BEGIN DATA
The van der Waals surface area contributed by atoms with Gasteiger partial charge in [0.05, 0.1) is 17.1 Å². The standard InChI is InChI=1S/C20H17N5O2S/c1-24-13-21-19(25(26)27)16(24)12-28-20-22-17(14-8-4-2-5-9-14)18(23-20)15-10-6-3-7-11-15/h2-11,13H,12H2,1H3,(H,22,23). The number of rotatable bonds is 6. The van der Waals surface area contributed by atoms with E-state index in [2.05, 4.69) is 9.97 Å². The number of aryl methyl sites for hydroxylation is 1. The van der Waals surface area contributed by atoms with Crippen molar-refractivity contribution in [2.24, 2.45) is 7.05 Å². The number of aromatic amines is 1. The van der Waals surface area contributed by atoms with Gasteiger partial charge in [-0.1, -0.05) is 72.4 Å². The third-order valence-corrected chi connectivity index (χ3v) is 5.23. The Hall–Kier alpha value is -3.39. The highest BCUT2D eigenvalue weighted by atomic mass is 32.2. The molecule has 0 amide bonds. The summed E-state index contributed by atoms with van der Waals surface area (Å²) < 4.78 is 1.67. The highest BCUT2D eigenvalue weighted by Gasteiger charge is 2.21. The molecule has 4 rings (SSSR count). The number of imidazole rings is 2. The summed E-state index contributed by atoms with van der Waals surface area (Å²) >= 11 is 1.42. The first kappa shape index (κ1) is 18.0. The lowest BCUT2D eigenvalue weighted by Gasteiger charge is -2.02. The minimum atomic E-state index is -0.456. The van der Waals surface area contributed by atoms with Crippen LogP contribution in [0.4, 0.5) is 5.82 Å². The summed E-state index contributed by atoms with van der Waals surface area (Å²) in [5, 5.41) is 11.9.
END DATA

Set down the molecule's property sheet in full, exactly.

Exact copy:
The van der Waals surface area contributed by atoms with Gasteiger partial charge in [0.05, 0.1) is 17.1 Å². The standard InChI is InChI=1S/C20H17N5O2S/c1-24-13-21-19(25(26)27)16(24)12-28-20-22-17(14-8-4-2-5-9-14)18(23-20)15-10-6-3-7-11-15/h2-11,13H,12H2,1H3,(H,22,23). The number of rotatable bonds is 6. The van der Waals surface area contributed by atoms with E-state index in [2.05, 4.69) is 9.97 Å². The number of aryl methyl sites for hydroxylation is 1. The van der Waals surface area contributed by atoms with Crippen molar-refractivity contribution in [2.24, 2.45) is 7.05 Å². The number of aromatic amines is 1. The van der Waals surface area contributed by atoms with Gasteiger partial charge in [-0.1, -0.05) is 72.4 Å². The third-order valence-corrected chi connectivity index (χ3v) is 5.23. The Hall–Kier alpha value is -3.39. The highest BCUT2D eigenvalue weighted by atomic mass is 32.2. The molecule has 0 amide bonds. The summed E-state index contributed by atoms with van der Waals surface area (Å²) < 4.78 is 1.67. The highest BCUT2D eigenvalue weighted by Gasteiger charge is 2.21. The molecule has 4 rings (SSSR count). The number of imidazole rings is 2. The summed E-state index contributed by atoms with van der Waals surface area (Å²) >= 11 is 1.42. The first kappa shape index (κ1) is 18.0. The lowest BCUT2D eigenvalue weighted by Gasteiger charge is -2.02. The minimum atomic E-state index is -0.456. The van der Waals surface area contributed by atoms with Crippen LogP contribution in [0.4, 0.5) is 5.82 Å². The summed E-state index contributed by atoms with van der Waals surface area (Å²) in [5, 5.41) is 11.9.